The case of the missing e-mail
A federal magistrate judge on Thursday chastised the Bush administration for failing to fully answer questions related to a long-running dispute over missing White House emails. The White House is facing lawsuits from two public interest groups, Citizens for Responsibilty and Ethics in Washington and the National Security Archive at George Washington University, demanding that the White House restore the missing e-mails and put in place systems to prevent further e-mail losses. Administration officials were ordered to provide detailed information about the burdens involved in taking immediate actions to preserve copies of hard drive, tapes, and other media that may contain copies of the missing e-mails.
The ongoing dispute spotlights a part of the executive branch that doesn’t often get much attention: its e-mail system. Two laws govern the retention of executive branch documents. The Federal Record Act requires the head of each federal agency to ensure that documents related to that agency’s official business be preserved for federal archives. The Watergate-era Presidential Records Act augmented the FRA framework by specifically requiring the president to preserve documents related to the performance of his official duties. A 1993 court decision held that these laws applied to electronic records, including e-mails, which means that the president has an obligation to ensure that the e-mails of senior executive branch officials are preserved.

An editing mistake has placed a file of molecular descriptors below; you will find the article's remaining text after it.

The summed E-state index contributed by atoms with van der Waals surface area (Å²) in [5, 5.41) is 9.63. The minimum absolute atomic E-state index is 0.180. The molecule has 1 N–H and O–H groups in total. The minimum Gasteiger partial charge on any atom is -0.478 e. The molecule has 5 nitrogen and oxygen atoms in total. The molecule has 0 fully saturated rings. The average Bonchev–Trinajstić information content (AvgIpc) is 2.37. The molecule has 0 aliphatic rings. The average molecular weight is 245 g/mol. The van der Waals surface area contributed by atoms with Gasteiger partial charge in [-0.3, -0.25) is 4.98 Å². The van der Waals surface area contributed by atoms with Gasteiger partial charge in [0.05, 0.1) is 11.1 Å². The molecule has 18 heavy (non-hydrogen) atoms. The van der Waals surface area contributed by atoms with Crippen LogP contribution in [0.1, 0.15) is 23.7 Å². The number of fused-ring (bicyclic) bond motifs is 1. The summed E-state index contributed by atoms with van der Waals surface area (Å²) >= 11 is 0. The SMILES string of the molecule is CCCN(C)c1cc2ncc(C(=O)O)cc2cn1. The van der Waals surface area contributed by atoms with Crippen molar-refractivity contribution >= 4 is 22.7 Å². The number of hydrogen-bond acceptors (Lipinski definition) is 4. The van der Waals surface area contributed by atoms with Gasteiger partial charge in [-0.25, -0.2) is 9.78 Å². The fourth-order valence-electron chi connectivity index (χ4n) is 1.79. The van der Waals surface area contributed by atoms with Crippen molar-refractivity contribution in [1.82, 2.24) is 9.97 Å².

In 1994, the Clinton administration reacted to the previous year’s court decision by rolling out an automated e-mail-archiving system to work with the Lotus-Notes-based e-mail software that was in use at the time. The system automatically categorized e-mails based on the requirements of the FRA and PRA, and it included safeguards to ensure that e-mails were not deliberately or unintentionally altered or deleted.